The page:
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The Importance of Job Grading

Job grading is an essential part of designing a company’s organisational and remuneration structures. It involves creating different job levels that help companies develop job-specific duties and decide on payment strategies per job level.

Learning how job grading works and the various job grading options available, can help you understand how to design an organisational structure and implement remuneration policies that allow a company to function efficiently and equitably.

In this article, we answer the question: “What is job grading?”, explain the purpose and benefits thereof and describe how and when it should be done.

What is job grading?

Job grading is a systematic process to determine the relative value of each position in an organisational structure in relation to other positions within the same structure.  It is important to note that positions are graded and not job incumbents.  Job grading should therefore not be confused with the performance / merit evaluation of individual employees and should not take into consideration the years of experience the incumbent might have.

Job grading instruments evaluate the degree of complexity of a particular position’s job content as well as the knowledge, skills and other social and physical attributes required to perform the set tasks and deliver the agreed outcomes. This is done without any reference to the characteristics and performance of people currently occupying these positions. The only objective of this process is to establish a logical hierarchy of positions within the organisational structure.

What is the purpose of job grading?

The goal of this process is firstly, to place all the positions in a logical hierarchical ranking of relative value or importance as mentioned above. By grading positions with reliable and objective instruments, positions in a particular structure can also be compared with similar positions in other organisations.

Job grading further provides employers with the opportunity to compare the remuneration they offer to employees, with the remuneration offered by other employers for similar job grades. Statistics for different positions (professions), industries and regions can be obtained as a basis for comparison.

Job gradings and market statistics enable employers to develop unique salary scales and benefit structures with the objective of providing market-related and fair remuneration (ensuring both internal and external pay parity).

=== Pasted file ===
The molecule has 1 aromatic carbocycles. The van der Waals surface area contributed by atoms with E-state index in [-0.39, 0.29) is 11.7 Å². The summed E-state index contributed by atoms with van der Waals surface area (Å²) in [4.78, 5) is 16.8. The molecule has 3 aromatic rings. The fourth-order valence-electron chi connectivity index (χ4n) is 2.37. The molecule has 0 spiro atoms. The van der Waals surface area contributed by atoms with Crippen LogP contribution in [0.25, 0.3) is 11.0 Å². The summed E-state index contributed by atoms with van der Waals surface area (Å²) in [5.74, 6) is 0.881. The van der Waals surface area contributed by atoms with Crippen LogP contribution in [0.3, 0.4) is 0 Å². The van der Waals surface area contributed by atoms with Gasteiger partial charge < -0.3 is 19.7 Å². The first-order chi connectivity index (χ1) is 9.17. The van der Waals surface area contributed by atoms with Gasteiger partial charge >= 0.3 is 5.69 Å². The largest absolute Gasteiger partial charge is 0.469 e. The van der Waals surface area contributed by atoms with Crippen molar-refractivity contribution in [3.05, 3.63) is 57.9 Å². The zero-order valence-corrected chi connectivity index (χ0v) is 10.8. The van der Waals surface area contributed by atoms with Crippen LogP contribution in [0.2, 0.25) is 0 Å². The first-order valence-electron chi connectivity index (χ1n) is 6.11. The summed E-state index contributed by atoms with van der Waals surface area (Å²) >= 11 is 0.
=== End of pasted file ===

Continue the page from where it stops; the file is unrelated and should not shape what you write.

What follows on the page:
Why should the positions in my company be graded & what are the benefits thereof?

1.  Ensures equality
As mentioned above, ensuring that equivalent jobs are rewarded equally is a key function of job grading. This system enables companies to comply with regulations that are in place to prevent discrimination (as determined by the Employment Equity Act no 55 of 1998) and establish an equitable workplace.

2.  Helps retain valued employees
Even though financial reward is not necessarily a primary motivation for working at an organisation, paying your employees what they are worth is still one of the best ways to ensure that they remain in your employ.

3.  Attracts new talent
A pay structure that is unequal or out of step with the wider job market, will make it very hard to attract top talent to your business. Conversely, having an equitable and consistent job grading system in place makes working at your organisation a wise and advantageous choice for top recruits.

4.  Financial certainty
A formalised and transparent remuneration policy makes it easier to set budgets and manage ongoing payroll costs.

How & when should job grading be done?

Using subjective “managerial discretion” to determine pay awards is an outdated practice that typically upsets more people than makes them happy. Therefore, employing a systematic, transparent, and objective method of job evaluation is advantageous for employers and workers alike.

Most (if not all) job grading systems are open to a certain degree of error, largely because most jobs encompass intangible aspects that are hard to quantify. However, both peer review and panel assessment address this issue as group decision-making is often more objective based on the fact that it eliminates, or at least dilutes, individual bias.

Furthermore, the continual review and re-evaluation of your organisation’s pay framework ensures that it remains up-to-date and minimises the impact of errors and inconsistencies, especially as jobs inevitably evolve over time.

To avoid these pitfalls, Joubert & Associates can assist companies to accurately evaluate and grade positions, whilst eliminating as much personal bias from the process as possible.

Article written by Phyline Duncan,it%20difficult%20to%20compare%20positions.


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